At some point in your life, you’ve probably received a call where the name and/or number that showed up on caller ID was not the actual name/number of the caller. It’s known as spoofing, and many people assume it’s illegal. Those people would be wrong. [More]
Russell wants to know: if a company cold-calls you to sell you things when you’re part of the federal Do Not Call registry, and insists that the call is totally legal because they’ve “partnered with” a company that you do business with, does that make it okay? No. No, it does not. [More]
You know those car warranty robocallers calling your cellphone? Of course you do, you hate them. This how reader Eyebrow McGee deals with them, and gets to have a little laugh at the same time:
We’ve been getting a lot of emails from people saying that a company is using a robocaller to call their cellphones and pretend that their car warranty is expiring. Too bad that some of these readers don’t even have a car. Has happened to you? Do you know who is behind it?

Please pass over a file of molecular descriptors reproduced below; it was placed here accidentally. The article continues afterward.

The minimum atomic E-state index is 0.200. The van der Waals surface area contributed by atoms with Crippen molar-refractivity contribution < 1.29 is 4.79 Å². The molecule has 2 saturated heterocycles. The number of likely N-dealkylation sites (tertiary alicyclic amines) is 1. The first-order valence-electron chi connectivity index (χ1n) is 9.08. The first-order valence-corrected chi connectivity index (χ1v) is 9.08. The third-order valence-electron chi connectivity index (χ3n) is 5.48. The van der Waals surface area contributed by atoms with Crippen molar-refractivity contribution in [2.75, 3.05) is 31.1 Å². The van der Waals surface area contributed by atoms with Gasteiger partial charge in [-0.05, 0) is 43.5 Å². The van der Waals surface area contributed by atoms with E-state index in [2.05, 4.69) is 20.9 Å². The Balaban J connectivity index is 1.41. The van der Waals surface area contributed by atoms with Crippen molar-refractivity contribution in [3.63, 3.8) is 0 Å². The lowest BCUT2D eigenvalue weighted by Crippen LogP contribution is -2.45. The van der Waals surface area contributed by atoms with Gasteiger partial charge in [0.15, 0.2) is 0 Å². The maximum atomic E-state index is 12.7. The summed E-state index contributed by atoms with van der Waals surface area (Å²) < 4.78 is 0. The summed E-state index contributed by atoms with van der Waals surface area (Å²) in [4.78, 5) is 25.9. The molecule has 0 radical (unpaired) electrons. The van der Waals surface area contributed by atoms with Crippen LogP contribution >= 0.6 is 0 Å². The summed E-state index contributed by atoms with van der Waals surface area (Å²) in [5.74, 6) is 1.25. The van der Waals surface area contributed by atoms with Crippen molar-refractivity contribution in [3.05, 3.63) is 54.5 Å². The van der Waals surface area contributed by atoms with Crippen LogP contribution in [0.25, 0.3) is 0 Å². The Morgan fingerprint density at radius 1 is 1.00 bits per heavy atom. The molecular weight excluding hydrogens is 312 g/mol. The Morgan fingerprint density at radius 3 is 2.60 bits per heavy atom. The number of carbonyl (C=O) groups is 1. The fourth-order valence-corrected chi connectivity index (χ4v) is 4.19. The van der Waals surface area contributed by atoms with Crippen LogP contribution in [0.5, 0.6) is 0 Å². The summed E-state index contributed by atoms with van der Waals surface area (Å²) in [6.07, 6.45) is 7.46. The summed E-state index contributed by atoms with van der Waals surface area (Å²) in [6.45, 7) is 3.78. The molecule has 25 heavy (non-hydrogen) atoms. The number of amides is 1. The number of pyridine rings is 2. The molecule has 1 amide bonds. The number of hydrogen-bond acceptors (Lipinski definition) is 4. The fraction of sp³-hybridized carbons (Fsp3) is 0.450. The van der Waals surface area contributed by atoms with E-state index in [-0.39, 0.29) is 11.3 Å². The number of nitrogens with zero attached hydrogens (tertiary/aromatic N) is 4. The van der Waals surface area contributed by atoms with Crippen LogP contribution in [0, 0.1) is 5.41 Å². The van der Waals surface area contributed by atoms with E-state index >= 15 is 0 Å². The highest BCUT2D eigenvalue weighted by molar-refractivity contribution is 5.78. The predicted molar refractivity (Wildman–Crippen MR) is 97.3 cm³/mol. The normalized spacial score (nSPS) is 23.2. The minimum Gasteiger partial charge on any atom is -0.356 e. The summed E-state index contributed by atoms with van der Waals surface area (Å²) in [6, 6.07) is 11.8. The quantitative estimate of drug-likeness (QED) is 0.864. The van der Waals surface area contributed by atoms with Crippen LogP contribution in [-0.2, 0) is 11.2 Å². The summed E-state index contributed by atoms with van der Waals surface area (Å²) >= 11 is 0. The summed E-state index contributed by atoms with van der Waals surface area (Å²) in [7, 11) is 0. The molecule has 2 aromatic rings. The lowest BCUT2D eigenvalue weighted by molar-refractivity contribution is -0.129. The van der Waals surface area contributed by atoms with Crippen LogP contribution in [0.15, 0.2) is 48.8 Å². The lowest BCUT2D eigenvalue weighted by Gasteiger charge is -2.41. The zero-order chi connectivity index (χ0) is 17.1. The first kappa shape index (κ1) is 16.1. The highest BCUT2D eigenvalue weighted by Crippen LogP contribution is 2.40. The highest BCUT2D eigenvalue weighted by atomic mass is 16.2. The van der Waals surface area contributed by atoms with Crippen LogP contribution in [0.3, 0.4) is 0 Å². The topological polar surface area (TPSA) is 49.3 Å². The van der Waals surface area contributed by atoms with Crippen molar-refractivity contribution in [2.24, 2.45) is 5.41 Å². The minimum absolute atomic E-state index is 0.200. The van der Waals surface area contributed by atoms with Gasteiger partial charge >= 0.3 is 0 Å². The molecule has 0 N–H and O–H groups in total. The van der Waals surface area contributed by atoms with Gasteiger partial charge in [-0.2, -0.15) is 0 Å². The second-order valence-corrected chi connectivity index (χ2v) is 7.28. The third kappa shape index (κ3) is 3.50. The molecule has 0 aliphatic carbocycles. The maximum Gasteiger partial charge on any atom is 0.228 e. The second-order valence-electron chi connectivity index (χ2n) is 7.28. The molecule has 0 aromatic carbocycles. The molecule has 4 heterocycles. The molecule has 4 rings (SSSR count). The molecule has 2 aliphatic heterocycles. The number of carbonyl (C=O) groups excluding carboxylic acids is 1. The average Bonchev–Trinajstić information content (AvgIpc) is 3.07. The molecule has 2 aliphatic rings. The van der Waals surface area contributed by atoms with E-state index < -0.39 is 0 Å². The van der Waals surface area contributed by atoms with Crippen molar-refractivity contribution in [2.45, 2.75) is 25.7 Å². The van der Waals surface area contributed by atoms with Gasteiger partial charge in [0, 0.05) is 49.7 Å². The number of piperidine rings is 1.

Last week we reported that some types of unwanted robocall telemarketing will soon be banned. If you’re on the receiving end of Leverage Connections’ prerecorded harassment—they frequently operate under the generic names “Consumer Services” or “Credit Card Services”—you’ll finally have a way to formally complain to the FTC about them. Why would you want to complain? Because they’re the scammiest, most obnoxious robocall telemarketing company we’ve seen so far—even though what they do is apparently legal.
We’ve been getting a lot of emails lately from people who are fed up with telemarketers ignoring the Do Not Call list and want to take the bastards to court. Now, to be fair, sometimes the people who email don’t fully understand what is and what is not allowed under the law.
In a speech on the floor of the House of Representatives, Congressman Mike Doyle (D-PA) thanked The Consumerist for supporting H.R. 3541, The Do Not Call Improvement Act.